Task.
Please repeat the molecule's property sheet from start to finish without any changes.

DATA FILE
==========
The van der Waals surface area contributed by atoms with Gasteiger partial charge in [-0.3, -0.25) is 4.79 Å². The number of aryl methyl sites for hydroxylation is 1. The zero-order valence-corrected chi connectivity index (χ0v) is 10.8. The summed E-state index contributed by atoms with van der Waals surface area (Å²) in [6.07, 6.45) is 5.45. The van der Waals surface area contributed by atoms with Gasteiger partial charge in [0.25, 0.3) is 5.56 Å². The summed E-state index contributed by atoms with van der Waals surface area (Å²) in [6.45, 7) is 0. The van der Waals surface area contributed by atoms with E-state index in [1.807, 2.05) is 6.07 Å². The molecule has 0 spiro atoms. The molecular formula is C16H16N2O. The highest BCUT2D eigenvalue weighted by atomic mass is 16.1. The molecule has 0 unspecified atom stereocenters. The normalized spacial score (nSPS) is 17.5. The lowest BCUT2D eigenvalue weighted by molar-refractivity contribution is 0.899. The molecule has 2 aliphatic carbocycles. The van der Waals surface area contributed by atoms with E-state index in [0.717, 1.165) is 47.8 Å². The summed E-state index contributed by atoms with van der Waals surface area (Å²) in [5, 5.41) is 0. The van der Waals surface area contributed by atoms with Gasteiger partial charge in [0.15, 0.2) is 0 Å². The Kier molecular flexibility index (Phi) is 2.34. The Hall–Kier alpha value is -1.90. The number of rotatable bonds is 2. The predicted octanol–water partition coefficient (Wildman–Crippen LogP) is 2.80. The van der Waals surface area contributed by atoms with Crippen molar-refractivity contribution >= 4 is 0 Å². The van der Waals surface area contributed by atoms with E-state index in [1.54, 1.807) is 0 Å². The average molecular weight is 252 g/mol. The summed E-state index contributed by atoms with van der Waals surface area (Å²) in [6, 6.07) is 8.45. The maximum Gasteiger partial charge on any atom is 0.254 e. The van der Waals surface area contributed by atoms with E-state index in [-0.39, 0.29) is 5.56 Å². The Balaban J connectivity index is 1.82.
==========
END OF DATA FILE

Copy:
The van der Waals surface area contributed by atoms with Gasteiger partial charge in [-0.3, -0.25) is 4.79 Å². The number of aryl methyl sites for hydroxylation is 1. The zero-order valence-corrected chi connectivity index (χ0v) is 10.8. The summed E-state index contributed by atoms with van der Waals surface area (Å²) in [6.07, 6.45) is 5.45. The van der Waals surface area contributed by atoms with Gasteiger partial charge in [0.25, 0.3) is 5.56 Å². The summed E-state index contributed by atoms with van der Waals surface area (Å²) in [6.45, 7) is 0. The van der Waals surface area contributed by atoms with E-state index in [1.807, 2.05) is 6.07 Å². The molecule has 0 spiro atoms. The molecular formula is C16H16N2O. The highest BCUT2D eigenvalue weighted by atomic mass is 16.1. The molecule has 0 unspecified atom stereocenters. The normalized spacial score (nSPS) is 17.5. The lowest BCUT2D eigenvalue weighted by molar-refractivity contribution is 0.899. The molecule has 2 aliphatic carbocycles. The van der Waals surface area contributed by atoms with E-state index in [0.717, 1.165) is 47.8 Å². The summed E-state index contributed by atoms with van der Waals surface area (Å²) in [5, 5.41) is 0. The van der Waals surface area contributed by atoms with Gasteiger partial charge in [0.15, 0.2) is 0 Å². The Kier molecular flexibility index (Phi) is 2.34. The Hall–Kier alpha value is -1.90. The number of rotatable bonds is 2. The predicted octanol–water partition coefficient (Wildman–Crippen LogP) is 2.80. The van der Waals surface area contributed by atoms with Crippen molar-refractivity contribution >= 4 is 0 Å². The van der Waals surface area contributed by atoms with E-state index in [1.54, 1.807) is 0 Å². The average molecular weight is 252 g/mol. The summed E-state index contributed by atoms with van der Waals surface area (Å²) in [6, 6.07) is 8.45. The maximum Gasteiger partial charge on any atom is 0.254 e. The van der Waals surface area contributed by atoms with E-state index in [-0.39, 0.29) is 5.56 Å². The Balaban J connectivity index is 1.82.